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If I were to paint the last couple of weeks with a color, it would be the darkest slate grey—the tone that the ocean turns right before a storm in the night. Pain, anger, hatred, violence and loss have permeated our country.
In times like these, healing words provide temporary comfort, but don’t do justice; facts bring understanding, but don’t mend; solutions are presented, but complications remain. In these hard places, the future is blurry. It’s almost impossible to envision our reality changing or goodness actually coming.
It’s almost impossible to envision our reality changing or goodness actually coming.
Why is it that being told to “hope” can seem so trite? Perhaps the word is overused, perhaps we’ve been disappointed by hope, or perhaps we don’t quite understand its power. Regardless of our relationship with hope, I believe we can reclaim it in a new way this week.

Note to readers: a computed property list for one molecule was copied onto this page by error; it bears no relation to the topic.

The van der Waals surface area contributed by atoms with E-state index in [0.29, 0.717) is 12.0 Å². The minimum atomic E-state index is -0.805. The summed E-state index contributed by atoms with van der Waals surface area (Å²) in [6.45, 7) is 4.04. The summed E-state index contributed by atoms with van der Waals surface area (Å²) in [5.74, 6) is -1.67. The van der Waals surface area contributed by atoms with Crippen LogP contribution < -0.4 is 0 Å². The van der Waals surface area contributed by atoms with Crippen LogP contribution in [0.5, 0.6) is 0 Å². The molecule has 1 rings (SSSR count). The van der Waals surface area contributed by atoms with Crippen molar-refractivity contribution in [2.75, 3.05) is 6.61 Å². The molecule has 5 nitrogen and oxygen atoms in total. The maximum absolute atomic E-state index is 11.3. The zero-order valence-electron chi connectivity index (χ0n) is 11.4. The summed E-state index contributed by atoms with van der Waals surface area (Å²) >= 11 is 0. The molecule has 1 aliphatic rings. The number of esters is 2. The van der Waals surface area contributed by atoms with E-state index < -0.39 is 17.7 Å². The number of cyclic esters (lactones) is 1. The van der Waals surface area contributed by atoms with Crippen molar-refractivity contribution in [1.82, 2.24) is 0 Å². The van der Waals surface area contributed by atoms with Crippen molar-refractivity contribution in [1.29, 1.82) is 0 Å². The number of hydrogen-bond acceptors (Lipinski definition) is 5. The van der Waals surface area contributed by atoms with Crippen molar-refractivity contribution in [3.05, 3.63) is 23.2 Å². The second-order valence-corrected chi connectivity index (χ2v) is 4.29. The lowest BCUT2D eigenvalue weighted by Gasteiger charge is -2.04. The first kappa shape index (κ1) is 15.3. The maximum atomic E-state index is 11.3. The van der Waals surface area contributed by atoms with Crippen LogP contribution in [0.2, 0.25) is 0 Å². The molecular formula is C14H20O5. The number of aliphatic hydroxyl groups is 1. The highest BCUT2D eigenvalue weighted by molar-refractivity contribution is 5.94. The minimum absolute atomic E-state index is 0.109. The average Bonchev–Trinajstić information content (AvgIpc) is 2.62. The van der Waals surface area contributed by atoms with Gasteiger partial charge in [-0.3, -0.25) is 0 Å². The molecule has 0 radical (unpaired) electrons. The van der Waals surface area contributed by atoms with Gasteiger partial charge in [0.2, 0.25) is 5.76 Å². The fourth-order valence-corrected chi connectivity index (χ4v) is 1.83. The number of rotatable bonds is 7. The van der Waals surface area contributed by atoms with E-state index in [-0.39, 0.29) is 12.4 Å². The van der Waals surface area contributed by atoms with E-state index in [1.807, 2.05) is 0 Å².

I’m a firm believer that hope is our greatest form of resistance to the brokenness in the world. It is the source of our strength, the springboard of our optimism and the driver of true change. Without it, our imaginations are powerless—and imagination, well, it’s everything. “Seeing” a new reality in our mind’s eye and striving for it through our thoughts, words and actions is at the heart of hope.
I’m a firm believer that hope is our greatest form of resistance to the brokenness of the world.
On this Monday leading up to the Easter holiday, let’s focus on the overarching message of Easter—that we live in a broken and dark world, but that light does come. Not always in the right timing, but it does appear, in big and small ways, if we have the eyes to see it.
Sarah Dubbeldam, Darling Founder
What does hope for the future look like in your mind’s eye? How can you reclaim hope this week in one practical way?
Image via Raisa Zwart Photography